December 6th, 2017 ~ Vol. 87 No. 49
Looking Back - John Kinnear
Turkey in the Craw
Looking Back
Location of the defunct appendix
Have I got a Christmas story for you. It is one in which I almost got taken out. Permanently! It left me thankful to be alive and mindful that things can go drastically wrong, especially at Christmas.

Let's set the scene. It is Saturday afternoon, Dec. 27th, 1997. A whole bunch of family has just arrived from Bow Island and my old house in Fernie, where I lived for 25 years, was pandemonium. A new Nintendo 64 game was going full blast somewhere and a wonderful spread of leftover turkey supper was being set out for the gang. Everything was hunky dory except for one thing and that was me. Throughout the day a dull, disturbing pain had settled across my lower right mid-section, a pain type quite foreign to me.

We all generally come to know our physiology quite well and usually recognize most going's on with our bodies. I should say at this point that I have the metabolism of a high speed train and do not know the meaning of constipation or trapped gas. So when late Saturday night came around and I was stooped over with that progressively worsening dull ache in my stomach I knew something was terribly wrong.

As much as I hated to leave the visiting family that night I eventually did around midnight and checked into emergency. I did a serious mental review of the previous 24 hours, diet wise, at the hospital and came up blank. I had eaten fairly lightly and managed to behave myself quite well through Christmas or so I thought.

The attending physician in emergency that night ( an intern in training just to make it interesting) poked and prodded, questioned and mused and after all the checklists were run through she suggested I was showing signs of appendicitis, an affliction whose symptoms may or may not be typical depending on the individual.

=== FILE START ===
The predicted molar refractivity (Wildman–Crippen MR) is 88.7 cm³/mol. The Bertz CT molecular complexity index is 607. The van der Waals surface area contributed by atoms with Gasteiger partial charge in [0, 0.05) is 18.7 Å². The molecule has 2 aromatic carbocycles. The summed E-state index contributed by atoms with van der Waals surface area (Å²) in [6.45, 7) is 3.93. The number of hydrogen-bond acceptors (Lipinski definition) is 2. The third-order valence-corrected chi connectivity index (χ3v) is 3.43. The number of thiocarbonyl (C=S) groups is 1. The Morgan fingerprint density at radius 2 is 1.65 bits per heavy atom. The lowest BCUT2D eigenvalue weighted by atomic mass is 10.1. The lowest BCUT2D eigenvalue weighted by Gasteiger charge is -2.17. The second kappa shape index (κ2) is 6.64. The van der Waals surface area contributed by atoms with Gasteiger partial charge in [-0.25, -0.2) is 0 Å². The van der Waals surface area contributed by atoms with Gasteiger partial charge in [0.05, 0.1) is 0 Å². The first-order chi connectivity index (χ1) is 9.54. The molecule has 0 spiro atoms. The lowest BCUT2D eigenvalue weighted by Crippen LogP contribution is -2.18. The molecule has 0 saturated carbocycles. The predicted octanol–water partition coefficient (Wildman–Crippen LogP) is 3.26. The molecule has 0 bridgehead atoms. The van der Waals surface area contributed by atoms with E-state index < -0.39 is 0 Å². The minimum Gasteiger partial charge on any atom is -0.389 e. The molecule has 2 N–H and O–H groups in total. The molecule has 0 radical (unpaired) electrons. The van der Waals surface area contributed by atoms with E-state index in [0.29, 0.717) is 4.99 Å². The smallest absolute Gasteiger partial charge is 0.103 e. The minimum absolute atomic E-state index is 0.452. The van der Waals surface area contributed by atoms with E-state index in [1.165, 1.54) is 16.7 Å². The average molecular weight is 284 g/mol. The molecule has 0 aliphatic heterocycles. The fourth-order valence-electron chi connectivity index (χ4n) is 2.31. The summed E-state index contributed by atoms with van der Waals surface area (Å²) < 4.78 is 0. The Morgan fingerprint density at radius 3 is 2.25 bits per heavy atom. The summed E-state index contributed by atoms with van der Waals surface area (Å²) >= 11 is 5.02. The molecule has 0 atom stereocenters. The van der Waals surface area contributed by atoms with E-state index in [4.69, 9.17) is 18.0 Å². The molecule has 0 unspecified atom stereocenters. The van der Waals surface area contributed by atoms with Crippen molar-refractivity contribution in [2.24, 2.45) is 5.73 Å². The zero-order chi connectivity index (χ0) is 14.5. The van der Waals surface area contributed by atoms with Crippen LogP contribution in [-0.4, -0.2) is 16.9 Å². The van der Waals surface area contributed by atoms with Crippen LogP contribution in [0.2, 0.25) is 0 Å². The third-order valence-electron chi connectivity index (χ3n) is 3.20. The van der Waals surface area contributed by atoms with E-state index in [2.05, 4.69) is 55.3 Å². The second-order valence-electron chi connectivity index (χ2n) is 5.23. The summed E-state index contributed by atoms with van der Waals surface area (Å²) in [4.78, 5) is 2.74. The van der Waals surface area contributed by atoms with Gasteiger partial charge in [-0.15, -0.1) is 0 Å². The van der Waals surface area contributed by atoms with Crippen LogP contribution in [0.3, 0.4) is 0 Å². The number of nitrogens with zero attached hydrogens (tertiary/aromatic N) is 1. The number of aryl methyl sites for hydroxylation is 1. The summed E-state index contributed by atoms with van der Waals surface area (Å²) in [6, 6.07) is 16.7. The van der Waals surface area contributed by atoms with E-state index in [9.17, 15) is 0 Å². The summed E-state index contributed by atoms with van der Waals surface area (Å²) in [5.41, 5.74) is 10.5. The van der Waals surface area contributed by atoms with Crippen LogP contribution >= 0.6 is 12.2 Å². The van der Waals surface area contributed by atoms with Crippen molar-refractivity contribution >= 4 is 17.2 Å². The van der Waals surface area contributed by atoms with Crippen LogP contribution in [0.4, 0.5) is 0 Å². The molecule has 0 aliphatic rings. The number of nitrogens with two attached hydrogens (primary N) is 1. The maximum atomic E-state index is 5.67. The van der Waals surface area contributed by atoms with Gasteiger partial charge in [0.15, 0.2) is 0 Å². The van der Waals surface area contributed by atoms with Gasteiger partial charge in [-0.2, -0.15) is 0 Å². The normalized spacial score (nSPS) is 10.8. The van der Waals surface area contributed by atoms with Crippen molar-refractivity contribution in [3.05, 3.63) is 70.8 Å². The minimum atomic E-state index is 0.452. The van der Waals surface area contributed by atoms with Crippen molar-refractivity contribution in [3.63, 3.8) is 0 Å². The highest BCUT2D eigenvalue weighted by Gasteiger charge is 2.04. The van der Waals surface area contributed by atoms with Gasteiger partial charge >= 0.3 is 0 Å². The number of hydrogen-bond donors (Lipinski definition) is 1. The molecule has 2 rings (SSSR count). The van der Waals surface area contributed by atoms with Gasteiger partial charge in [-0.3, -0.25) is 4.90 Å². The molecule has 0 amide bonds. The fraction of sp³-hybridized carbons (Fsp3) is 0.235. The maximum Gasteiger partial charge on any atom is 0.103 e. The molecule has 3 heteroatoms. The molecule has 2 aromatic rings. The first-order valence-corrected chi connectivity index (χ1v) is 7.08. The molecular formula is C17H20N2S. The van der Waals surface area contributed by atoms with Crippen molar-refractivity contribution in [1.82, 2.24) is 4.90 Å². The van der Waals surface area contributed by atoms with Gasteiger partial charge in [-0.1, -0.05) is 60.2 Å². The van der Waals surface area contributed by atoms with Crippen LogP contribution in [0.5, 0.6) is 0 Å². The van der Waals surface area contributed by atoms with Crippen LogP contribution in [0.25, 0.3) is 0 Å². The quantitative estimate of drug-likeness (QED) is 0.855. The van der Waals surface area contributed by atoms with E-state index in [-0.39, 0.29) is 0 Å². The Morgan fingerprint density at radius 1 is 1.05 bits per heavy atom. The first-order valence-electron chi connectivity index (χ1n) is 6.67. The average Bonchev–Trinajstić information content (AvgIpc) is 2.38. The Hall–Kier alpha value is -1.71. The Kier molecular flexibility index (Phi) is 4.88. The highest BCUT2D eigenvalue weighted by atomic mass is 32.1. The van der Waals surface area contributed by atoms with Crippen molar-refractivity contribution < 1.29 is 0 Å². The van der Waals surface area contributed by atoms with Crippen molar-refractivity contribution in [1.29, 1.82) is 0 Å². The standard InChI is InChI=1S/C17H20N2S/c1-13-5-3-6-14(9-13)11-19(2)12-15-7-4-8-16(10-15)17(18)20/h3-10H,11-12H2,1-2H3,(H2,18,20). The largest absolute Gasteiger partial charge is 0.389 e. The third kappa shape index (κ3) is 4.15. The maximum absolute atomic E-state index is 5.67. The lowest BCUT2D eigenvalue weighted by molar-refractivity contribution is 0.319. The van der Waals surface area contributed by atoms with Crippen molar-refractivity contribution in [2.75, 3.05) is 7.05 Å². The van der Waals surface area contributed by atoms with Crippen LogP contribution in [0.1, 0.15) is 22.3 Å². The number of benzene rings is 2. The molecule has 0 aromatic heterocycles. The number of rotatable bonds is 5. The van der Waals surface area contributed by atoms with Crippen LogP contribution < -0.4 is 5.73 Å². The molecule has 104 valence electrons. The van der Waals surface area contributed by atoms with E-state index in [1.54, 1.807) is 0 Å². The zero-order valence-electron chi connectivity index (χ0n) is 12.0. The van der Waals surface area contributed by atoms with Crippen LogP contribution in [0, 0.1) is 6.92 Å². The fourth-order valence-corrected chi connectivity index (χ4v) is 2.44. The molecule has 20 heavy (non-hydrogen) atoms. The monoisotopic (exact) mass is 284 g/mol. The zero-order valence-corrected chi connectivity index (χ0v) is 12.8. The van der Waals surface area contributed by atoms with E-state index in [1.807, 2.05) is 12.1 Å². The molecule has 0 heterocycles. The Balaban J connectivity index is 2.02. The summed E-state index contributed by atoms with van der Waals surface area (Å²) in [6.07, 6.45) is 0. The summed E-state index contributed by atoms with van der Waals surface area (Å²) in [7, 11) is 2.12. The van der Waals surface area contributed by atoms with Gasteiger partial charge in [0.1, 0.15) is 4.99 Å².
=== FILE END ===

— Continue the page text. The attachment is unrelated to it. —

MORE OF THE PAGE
Then in a bizarre last minute diagnostic move she decided to submit me to that horror of male horrors, a prostate check. From there it was all downhill folks. Personally I think that particular test was designed by women to get back at men somehow.
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The surgeon was called in later on and confirmed her suspicions that it was most likely my appendix. I was checked in and scheduled for surgery in the morning.

The apparent cause of all this pain, it seems, is a bit of a mystery organ when it comes to us humans. It is about the size of your baby finger and is located at the junction of the small and large intestine. What does it do? Why apparently not much of anything. The surgeon suggested to me that it is possible the appendix is a left over from very early man's physiology. He informed me that they are quite a bit larger and perform an important function in creatures like rabbits. For us Homo sapiens though the appendix is a useless remnant from our revolutionary past. A defunct little organ that is naught but a pain in the side, in the end.